Vaccines remain effective against severe disease from the delta variant, said Ellebedy, who studies the body’s response to vaccinatio­n.

But the variant is vastly more contagious than the original virus, so the unvaccinat­ed are particular­ly vulnerable.

“If you’re vaccinated, you should not worry about the delta variant,” del Rio said. “If you’re not vaccinated, you are really in trouble because it’s likely that you will get infected.”

Range of protection

Even healthy people respond differently to vaccinatio­n, so it is normal to see variation in protection among the vaccinated, Ellebedy said.

For 95 people out of 100, vaccines from Pfizer- BioNTech and Moderna will provide effective protection.

The problem is, it’s essentiall­y impossible to figure out ahead of time who is most vulnerable. Certain factors like age, obesity and lung disease increase the risk of serious disease if someone is infected. So does the load of virus they inhale and what medication­s they’re taking, he said.

Some people will test positive for the virus despite vaccinatio­n, but the immune protection they received will keep virtually all those people from getting seriously ill.

Vaccinatio­n also makes people less likely to shed large amounts of virus, Ellebedy said, meaning they are less likely than an unvaccinat­ed infected person to get someone else sick. Anything that decreases the amount of virus replicatin­g itself in the respirator­y tract will decrease the probabilit­y of passing on that virus, he said. “Transmissi­on will decrease like everything else.”

And though the data remains thin, vaccinatio­n also likely protects against long- haul COVID- 19, in which people have symptoms weeks or months after they clear their initial infection, said David Holtgrave, dean of the School of Public Health at the University at Albany, State University of New York.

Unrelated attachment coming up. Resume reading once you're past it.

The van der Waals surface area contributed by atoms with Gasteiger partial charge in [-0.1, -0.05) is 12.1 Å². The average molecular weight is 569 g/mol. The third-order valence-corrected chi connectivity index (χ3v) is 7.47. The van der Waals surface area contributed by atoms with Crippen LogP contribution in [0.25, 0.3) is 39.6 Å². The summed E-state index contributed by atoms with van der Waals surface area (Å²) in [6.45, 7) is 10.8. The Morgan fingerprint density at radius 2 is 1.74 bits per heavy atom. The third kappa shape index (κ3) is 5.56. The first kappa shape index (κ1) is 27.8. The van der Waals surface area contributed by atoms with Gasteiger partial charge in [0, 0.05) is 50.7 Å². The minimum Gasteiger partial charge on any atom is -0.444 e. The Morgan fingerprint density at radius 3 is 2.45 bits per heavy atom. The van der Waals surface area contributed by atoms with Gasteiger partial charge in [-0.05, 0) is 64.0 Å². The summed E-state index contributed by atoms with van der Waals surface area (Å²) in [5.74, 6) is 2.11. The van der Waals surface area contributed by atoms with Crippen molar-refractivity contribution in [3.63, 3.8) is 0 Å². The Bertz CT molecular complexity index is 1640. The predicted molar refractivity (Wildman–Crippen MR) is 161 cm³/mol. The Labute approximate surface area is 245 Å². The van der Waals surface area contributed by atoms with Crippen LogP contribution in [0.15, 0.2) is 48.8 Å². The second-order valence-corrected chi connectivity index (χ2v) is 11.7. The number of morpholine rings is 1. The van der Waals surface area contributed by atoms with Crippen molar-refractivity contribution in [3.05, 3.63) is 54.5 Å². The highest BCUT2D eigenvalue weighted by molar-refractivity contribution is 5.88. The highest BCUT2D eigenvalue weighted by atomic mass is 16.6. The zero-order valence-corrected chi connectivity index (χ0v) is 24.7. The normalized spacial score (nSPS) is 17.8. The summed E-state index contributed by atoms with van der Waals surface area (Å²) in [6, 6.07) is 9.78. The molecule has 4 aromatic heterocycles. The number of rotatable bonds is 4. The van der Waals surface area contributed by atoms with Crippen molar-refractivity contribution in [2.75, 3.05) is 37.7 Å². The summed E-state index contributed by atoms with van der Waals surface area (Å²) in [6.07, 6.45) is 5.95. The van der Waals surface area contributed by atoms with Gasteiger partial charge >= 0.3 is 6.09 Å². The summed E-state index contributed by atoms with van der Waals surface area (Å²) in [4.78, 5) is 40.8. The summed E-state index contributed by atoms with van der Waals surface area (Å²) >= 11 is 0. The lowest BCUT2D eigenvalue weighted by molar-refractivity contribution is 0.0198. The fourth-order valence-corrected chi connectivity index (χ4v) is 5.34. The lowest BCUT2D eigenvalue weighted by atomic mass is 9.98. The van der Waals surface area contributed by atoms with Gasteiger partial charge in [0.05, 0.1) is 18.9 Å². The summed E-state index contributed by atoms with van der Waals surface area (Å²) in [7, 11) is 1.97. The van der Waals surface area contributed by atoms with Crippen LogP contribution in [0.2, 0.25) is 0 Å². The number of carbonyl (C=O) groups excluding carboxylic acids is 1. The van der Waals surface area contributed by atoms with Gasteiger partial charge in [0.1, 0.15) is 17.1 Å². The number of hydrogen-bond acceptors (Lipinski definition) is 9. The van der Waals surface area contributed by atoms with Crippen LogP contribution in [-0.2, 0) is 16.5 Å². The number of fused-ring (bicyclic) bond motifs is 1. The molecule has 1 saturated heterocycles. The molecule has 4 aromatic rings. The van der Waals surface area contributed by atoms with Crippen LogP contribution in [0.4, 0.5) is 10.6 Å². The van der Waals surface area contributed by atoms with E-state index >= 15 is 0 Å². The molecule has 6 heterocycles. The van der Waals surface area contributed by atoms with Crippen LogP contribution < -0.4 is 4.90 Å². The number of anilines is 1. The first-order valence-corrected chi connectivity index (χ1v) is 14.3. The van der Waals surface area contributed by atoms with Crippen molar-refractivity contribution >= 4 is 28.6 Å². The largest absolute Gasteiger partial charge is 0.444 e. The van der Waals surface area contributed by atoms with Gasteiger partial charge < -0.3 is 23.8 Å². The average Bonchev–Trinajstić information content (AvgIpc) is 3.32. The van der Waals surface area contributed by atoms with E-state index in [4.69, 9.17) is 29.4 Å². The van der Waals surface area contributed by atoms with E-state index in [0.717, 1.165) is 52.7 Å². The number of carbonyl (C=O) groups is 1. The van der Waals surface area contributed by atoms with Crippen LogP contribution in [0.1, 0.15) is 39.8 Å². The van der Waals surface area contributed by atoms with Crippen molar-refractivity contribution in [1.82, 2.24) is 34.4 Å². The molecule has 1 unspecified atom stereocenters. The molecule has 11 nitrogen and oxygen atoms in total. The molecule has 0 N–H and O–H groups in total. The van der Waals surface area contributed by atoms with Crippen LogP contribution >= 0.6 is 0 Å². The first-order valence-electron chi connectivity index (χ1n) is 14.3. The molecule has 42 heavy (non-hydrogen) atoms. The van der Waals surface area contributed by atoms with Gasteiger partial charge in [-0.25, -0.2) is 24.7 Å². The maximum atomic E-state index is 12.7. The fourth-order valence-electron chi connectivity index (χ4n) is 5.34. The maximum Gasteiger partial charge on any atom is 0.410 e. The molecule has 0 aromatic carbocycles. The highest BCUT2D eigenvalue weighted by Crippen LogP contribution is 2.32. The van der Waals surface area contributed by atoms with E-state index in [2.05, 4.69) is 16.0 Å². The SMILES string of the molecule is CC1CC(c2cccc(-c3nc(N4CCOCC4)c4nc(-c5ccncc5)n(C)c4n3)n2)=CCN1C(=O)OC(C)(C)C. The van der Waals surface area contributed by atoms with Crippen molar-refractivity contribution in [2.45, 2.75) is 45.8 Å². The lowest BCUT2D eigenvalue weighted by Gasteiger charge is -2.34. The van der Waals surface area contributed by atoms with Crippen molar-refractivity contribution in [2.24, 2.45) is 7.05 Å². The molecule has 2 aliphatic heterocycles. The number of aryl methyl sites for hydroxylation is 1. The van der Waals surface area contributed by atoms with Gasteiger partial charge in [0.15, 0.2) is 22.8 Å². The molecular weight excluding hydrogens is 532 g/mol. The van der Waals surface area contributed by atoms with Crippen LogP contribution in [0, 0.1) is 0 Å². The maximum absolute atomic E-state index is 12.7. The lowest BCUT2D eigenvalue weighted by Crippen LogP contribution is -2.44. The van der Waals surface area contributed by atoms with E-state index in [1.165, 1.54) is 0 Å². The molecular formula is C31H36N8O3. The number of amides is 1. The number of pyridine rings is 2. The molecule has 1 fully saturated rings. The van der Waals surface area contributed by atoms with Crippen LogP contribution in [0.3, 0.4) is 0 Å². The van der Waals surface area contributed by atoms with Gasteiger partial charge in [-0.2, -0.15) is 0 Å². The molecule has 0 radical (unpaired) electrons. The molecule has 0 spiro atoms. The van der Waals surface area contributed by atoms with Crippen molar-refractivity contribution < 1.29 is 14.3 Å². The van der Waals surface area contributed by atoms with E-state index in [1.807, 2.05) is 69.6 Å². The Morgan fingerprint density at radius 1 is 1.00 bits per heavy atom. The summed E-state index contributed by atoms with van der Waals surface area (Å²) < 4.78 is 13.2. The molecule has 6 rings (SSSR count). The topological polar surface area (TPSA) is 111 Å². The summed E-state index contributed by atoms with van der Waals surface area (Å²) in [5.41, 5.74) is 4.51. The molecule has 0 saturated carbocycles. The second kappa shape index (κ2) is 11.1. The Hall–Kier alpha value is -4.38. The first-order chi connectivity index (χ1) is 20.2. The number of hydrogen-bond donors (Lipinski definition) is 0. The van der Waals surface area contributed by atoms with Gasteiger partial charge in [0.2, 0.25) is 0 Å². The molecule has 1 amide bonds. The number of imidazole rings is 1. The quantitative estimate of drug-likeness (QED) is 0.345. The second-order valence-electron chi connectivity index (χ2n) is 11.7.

“Long- haul symptoms in persons who are fully vaccinated may be theoretica­lly possible but are likely rare given the overall effectiveness of the vaccines ( after being fully vaccinated); however, we could use more data to know that for certain,” he said via email. “That is why we need this more robust national surveillan­ce system.”

A previous coronaviru­s infection provides some protection against the delta variant, but someone who got COVID- 19 months ago might not have enough of an immune response left, del Rio said.

“My advice if you have been infected, is you should trust your natural immunity for about three months. But after three months, you should get vaccinated,” he said.

People who were infected and then vaccinated are probably well- protected. Ellebedy said.

Context also matters, Ellebedy and others said. A vaccinated person who lives in a community with a high vaccinatio­n rate and a low infection rate probably can avoid using a mask.

Ellebedy lives in Missouri, where infections have recently doubled and just 40% of the public is vaccinated. So he masks up in public, indoor places.

While the CDC said mask- wearing isn’t mandatory except in medical and transporta­tion settings, numerous experts told USA TODAY it’s a good idea to wear a mask in indoor settings with people who are possibly unvaccinat­ed.